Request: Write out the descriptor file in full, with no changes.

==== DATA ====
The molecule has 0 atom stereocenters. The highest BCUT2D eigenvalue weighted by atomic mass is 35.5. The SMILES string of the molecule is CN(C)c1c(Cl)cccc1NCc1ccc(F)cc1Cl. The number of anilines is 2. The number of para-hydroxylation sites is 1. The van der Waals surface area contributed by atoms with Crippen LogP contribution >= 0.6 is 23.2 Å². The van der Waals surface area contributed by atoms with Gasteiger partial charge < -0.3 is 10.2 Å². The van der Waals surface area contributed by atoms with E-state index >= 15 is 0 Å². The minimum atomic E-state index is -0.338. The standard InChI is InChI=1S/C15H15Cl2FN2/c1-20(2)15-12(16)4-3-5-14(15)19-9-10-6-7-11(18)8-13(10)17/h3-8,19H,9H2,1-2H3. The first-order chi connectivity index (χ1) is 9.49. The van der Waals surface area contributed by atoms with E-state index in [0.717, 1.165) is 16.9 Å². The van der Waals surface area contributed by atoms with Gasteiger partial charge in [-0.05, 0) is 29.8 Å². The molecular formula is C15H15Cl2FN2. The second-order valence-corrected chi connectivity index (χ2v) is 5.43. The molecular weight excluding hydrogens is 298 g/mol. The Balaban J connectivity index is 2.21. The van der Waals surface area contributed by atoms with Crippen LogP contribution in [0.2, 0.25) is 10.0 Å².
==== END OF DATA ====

The molecule has 0 atom stereocenters. The highest BCUT2D eigenvalue weighted by atomic mass is 35.5. The SMILES string of the molecule is CN(C)c1c(Cl)cccc1NCc1ccc(F)cc1Cl. The number of anilines is 2. The number of para-hydroxylation sites is 1. The van der Waals surface area contributed by atoms with Crippen LogP contribution >= 0.6 is 23.2 Å². The van der Waals surface area contributed by atoms with Gasteiger partial charge < -0.3 is 10.2 Å². The van der Waals surface area contributed by atoms with E-state index >= 15 is 0 Å². The minimum atomic E-state index is -0.338. The standard InChI is InChI=1S/C15H15Cl2FN2/c1-20(2)15-12(16)4-3-5-14(15)19-9-10-6-7-11(18)8-13(10)17/h3-8,19H,9H2,1-2H3. The first-order chi connectivity index (χ1) is 9.49. The van der Waals surface area contributed by atoms with E-state index in [0.717, 1.165) is 16.9 Å². The van der Waals surface area contributed by atoms with Gasteiger partial charge in [-0.05, 0) is 29.8 Å². The molecular formula is C15H15Cl2FN2. The second-order valence-corrected chi connectivity index (χ2v) is 5.43. The molecular weight excluding hydrogens is 298 g/mol. The Balaban J connectivity index is 2.21. The van der Waals surface area contributed by atoms with Crippen LogP contribution in [0.2, 0.25) is 10.0 Å².